On 2014-09-19 07:04:42, Anthony Towns wrote:
> On 19 September 2014 09:42, Matt Taggart <taggart@xxxxxxxxxx> wrote:
>> If your definition of tolerance means accepting of abusive assholes, then
>> yes we should be intolerant.
> So earlier Russ and Steve talked about it being okay to criticise
> behaviour, but not people. Calling someone an abusive asshole is
> surely crossing the line, no? 
I'll let matt speak for himself but I am pretty sure he was making a
general point about assholes, not calling someone specifically an
>> Accepting assholes may create a welcoming environment for assholes
> Accepting isn't the same as welcoming. For instance, Debian is
> accepting of people who live far away from other DD's, but if we only
> accept them when they have signatures from multiple other DDs on their
> key, and don't do anything to help make that easier, that wouldn't be
> an entirely /welcoming/ environment. Likewise, I'm sure you could
> imagine a project that accepts women as members, yet offers an
> environment they find hostile, and isn't willing to do anything about
> changing it -- I wouldn't call that welcoming either.
> Which is to say I think Debian could accept some assholes without
> necessarily creating a welcoming environment for assholes. More
> particularly, I think Debian could accept people who act obnoxiously
> outside of Debian without tolerating "poisonous" behavour within the
> project. For most trolls, I think that'd end up being a very
> unwelcoming environment.
I don't think the biggest issue right now in Debian is that "assholes"
do not feel welcome. On the contrary, I believe that there is a very far
ranging tolerance to all sorts of poisonous behavior that make things
unwelcoming for *other* people. That's the whole problem here.
>> but 1)
>> IMO those aren't the type of people we want to welcome and 2) it creates an
>> unwelcoming environment for people who don't like assholes.
> It's really easy to call the people you don't like assholes and decide
> it's okay to be intolerant of them. Maybe you do that by making
> insulting gifs that ridicule them, maybe you do it by ignoring their
> requests to be more polite, maybe you do it by saying they'll got to
> hell, maybe you do it via the law of the land, maybe you do it by just
> getting all the nice clubs and restaurants and stores you frequent to
> refuse to do business with your preferred pariahs, maybe you go all
> out and try to maim and kill them.
This is a rather far ranging slippery slope. We're not talking about
attacking those people, much less physically so. I'm just thinking that
having someone come to our conference and tell us that our work is
"useless" and a "waste of time", even going as far as saying that some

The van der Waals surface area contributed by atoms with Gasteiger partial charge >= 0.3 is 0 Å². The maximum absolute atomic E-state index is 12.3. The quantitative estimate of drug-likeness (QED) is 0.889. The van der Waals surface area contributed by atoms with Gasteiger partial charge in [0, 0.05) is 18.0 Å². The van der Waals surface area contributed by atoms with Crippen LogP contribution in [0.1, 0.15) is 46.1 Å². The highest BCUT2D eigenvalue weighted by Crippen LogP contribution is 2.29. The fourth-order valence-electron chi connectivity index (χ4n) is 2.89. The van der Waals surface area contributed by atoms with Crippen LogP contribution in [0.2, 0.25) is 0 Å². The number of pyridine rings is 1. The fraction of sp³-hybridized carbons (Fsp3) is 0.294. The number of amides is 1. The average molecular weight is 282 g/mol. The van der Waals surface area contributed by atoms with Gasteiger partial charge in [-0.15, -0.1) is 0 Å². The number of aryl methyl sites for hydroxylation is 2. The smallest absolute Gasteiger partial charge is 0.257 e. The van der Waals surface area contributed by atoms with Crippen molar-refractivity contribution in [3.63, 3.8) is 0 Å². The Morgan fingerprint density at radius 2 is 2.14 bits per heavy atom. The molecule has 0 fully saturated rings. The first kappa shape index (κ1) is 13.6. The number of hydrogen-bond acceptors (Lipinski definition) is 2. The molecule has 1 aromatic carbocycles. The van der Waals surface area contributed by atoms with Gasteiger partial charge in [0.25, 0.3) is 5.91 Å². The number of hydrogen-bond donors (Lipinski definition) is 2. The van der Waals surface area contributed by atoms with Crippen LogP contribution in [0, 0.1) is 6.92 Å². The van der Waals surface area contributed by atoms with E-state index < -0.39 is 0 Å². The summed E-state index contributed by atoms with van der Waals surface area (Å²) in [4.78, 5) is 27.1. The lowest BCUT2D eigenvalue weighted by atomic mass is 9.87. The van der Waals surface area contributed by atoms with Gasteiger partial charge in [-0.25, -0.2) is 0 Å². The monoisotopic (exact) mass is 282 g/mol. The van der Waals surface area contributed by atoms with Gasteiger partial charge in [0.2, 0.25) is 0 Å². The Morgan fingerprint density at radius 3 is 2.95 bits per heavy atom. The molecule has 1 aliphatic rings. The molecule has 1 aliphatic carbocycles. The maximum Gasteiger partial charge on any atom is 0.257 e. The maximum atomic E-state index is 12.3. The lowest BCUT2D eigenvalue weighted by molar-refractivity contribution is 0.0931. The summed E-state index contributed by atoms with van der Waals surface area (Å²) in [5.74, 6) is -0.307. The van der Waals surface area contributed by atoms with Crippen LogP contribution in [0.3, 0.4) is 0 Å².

individuals, coincidentally present in the assembly, should "do
something else with their life" doesn't feel like the best idea ever.
Similarly, there's the problem right now of people feeling constantly
threatened and oppressed online, not because you made harsh statements
or (say) sexist comments, but simply because you made a mistake, spoke
your mind or god knows what triggered the "thick skin" that happened to
Why is it, again, that people assume that the only response we're going
to use for abusive behavior is with more abusive behavior? Certainly
there are ways here, and the Code of Conduct and certainly the people
behind it have so far showed they can do pretty good in that matter. It
seems to me a lot of the arguments made here have been that,
theoritically, those systems can be abused by people out of bad
faith. The problem with that logic is that it (1) assumes that those
people *will* operate out of bad faith and (2) that the alternative is
less abusive. Both assumptions are incorrect, in my opinion.
>> (btw those people are welcome to go and create their own project where that
>> kind of behavior is normal)
> I'm not a fan of that approach, either -- you could just as easily say
> "women can go setup their own project if they don't like Debian" or
> "people who want a code of conduct should go make their own distro,
> Debian's about free speech and free software", or "people who don't
> like non-free should go make their own project". I think you get a
> better result if you can find a way of tolerating the conflicting
> ideas, and working together. Maybe that means people who enjoy
> swearing or a good flame should request a new list for it with a
> different code of conduct, much like debian-women or debian-curiosa
> exist to provide different environments/rules compared to what's
> generally par for the course. I'm not sure anyone actually wants that,
> just that if they do, I think that should be okay. At least from how
> I'm understanding your (and other's) emails, I think you and others
Interestingly, that's exactly the point people are making about
Linux. To paraphrase, the general idea out there seems to be that the
Linux kernel is Linus' project, so he's allowed to be as brutal and
abusive as he wants on the mailing lists. It has been stated here before
that people that are unhappy with this are free to basically start their
own kernel project from scratch. (It also been suggested they move to
another country, for some reason.)
Why is the argument acceptable to ban sensitive people from projects but
not "thick skin abusers"?
It's not a zero sum game: you can't just "accept" violence and "welcome"
non-violence and pretend you have an egalitarian society. It doesn't
even out in a nice peaceful playground. It degenerates into a violence,
abuse and unproductive conflict.
We have unfortunately a far ranging sample of such problems in
Debian. But with time, patience and understanding (and yes, a few people
pointed to the door) we shall overcome.
Never attribute to malice that which can be adequately explained by
stupidity, but don't rule out malice.
- Albert Einstein
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